Indianapolis Star Article
Studies: Jail short on guards
August 12, 2003
The number of guards at the Marion County Jail is "absurdly low," and, in some ways, the inmates are running the facility, according to two reports on inmate crowding filed Monday in federal court.
Both studies, commissioned by Marion County Sheriff Frank Anderson, maintain that the shortage of guards at the jail increases the potential for violence, creating a crisis that can't be ignored. Both also faulted the design of the jail, which restricts guards' view of inmates.
"Staffing levels can only be described as absurdly low," the National Institute of Corrections study reported.
During one visit, reviewers Robert Aguirre and Larry Bacon found just 10 officers on duty; six were in the control rooms operating doors and elevators and one was in training, leaving three officers available to directly manage more than 1,000 inmates.
The jail, with a staff of about 220, is short 62.3 correctional officers, according to the second report, submitted by Rod Miller, co-author of the National Institute for Corrections' Staffing Analysis Workbook for Jails.
"The basic practice of conducting hourly inmates visual checks was abandoned many years ago," Miller's report states. "Staff do not enter the housing units unless they are accompanied by several officers; inmates are in de facto control of the housing units."
The root of the problem is jail crowding, the subject of a decades-old federal lawsuit. A jail with beds for 1,300 prisoners has at times held nearly 1,700. A record 1,686 inmates filled the jail April 13.
Indianapolis has three major jail facilities: the main jail, the lockup and the privately run Marion County Jail II. The main jail is the largest.
Crowding and poor conditions have propelled Marion County's jail to national attention. The U.S. Department of Justice has ranked it the country's ninth most crowded facility.
This month the jail population has ranged from 1,156 to 1,258 inmates. On Monday, it held 1,226.
Guards have been spit on and attacked. Inmates have been killed.
In January, Correctional Officer Richard Cornell was stabbed in the chest by an inmate wielding a homemade knife. Cornell recovered from his injuries.
Inmate Kevin Carpenter, 44, spent six days in a coma and died July 7 after suffering a severe beating on July 1 in the Marion County Lockup. Guards saw the attack unfolding on a video screen but could not reach the cell in time. Carpenter's family is suing. Larry T. Thomas, the inmate accused of choking and beating Carpenter, has been charged with murder and aggravated battery.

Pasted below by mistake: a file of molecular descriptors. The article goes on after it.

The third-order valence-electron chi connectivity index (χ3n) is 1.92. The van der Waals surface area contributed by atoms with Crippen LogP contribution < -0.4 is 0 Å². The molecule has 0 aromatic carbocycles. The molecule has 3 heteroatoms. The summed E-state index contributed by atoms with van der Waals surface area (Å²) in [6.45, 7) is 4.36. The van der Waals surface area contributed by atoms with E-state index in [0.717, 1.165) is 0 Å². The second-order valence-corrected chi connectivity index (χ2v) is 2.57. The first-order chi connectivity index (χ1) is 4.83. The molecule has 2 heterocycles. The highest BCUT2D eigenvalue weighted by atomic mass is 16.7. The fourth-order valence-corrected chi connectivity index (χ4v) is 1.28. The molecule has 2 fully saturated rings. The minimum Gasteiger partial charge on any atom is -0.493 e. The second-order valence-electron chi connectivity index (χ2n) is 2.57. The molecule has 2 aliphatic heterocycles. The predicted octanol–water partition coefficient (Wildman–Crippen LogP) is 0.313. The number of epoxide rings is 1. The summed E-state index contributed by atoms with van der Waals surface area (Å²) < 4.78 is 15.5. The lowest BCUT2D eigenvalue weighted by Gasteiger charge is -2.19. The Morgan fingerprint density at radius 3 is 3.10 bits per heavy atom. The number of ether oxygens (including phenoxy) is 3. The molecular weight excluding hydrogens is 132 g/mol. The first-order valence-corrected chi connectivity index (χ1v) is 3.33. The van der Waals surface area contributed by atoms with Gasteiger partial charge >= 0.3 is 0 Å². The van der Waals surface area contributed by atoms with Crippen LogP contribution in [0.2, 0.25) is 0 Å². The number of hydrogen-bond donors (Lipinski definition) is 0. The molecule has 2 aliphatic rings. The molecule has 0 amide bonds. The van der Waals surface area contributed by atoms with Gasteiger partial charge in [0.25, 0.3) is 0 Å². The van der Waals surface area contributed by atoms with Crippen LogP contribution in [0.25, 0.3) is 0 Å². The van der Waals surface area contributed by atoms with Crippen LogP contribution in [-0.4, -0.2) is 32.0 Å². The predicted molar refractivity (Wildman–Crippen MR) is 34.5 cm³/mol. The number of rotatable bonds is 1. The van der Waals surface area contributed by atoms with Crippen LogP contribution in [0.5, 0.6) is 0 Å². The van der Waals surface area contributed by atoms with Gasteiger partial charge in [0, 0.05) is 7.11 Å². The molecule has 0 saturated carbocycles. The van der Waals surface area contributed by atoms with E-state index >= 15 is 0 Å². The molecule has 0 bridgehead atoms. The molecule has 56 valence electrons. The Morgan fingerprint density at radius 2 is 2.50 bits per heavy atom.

Both reports note that the jail's design has added to the problems.
The old portion of the jail, built in 1965, consists of long rows of cells or barracks-style dorms with catwalks for officers to survey the inmates. The newer section, built in 1985, has officers in a control room overlooking inmate common areas and cells.
The combination leads to blind spots, an outdated intercom system and obsolete locks.
Indiana Civil Liberties Union attorney Ken Falk said the design flaws coupled with the shortage of guards allows stronger inmates to prey on the weaker ones.
"I'd call it a place where everybody has to be aware of their surroundings at all times," Deputy Chief David Pankoke said.
Despite the dangers, Pankoke, the jail commander, said things have improved dramatically for officers and inmates since last month when U.S. District Judge Sarah Evans Barker set a 1,135-inmate cap on the jail, to be phased in by April. She will fine county taxpayers $40 a day for each inmate over the limit, beginning in September.
"I think it's probably safer now than it probably has been in the last several years," Pankoke said. "Things are better now. Every inmate has a bed. We're dealing with fewer inmates."
The Sheriff's Department will present the reports to the City-County Council and request money to hire more officers, Pankoke said.
The request comes when council members are considering cutting $2 million from various agencies -- including $300,000 from the Sheriff's Department's current $69.3 million budget.
Marion Superior Court Presiding Judge Cale Bradford said the county cannot trim funds for public safety.
"This court is not going to allow its budget to be decreased," Bradford said. "We won't stand for it, that's all there is to it."
In November 2000, Marion County judges filed a mandate ordering the council to pay $2.2 million in court-related expenses including hiring new probation officers and court staff.
"It's unfortunate that here again we're looking to have to increase budgets relating to the jail," Bradford said. "On the other hand, it's something we haven't done in years. We're paying the price to the piper for something that should have been done years ago."
By Vic Ryckaert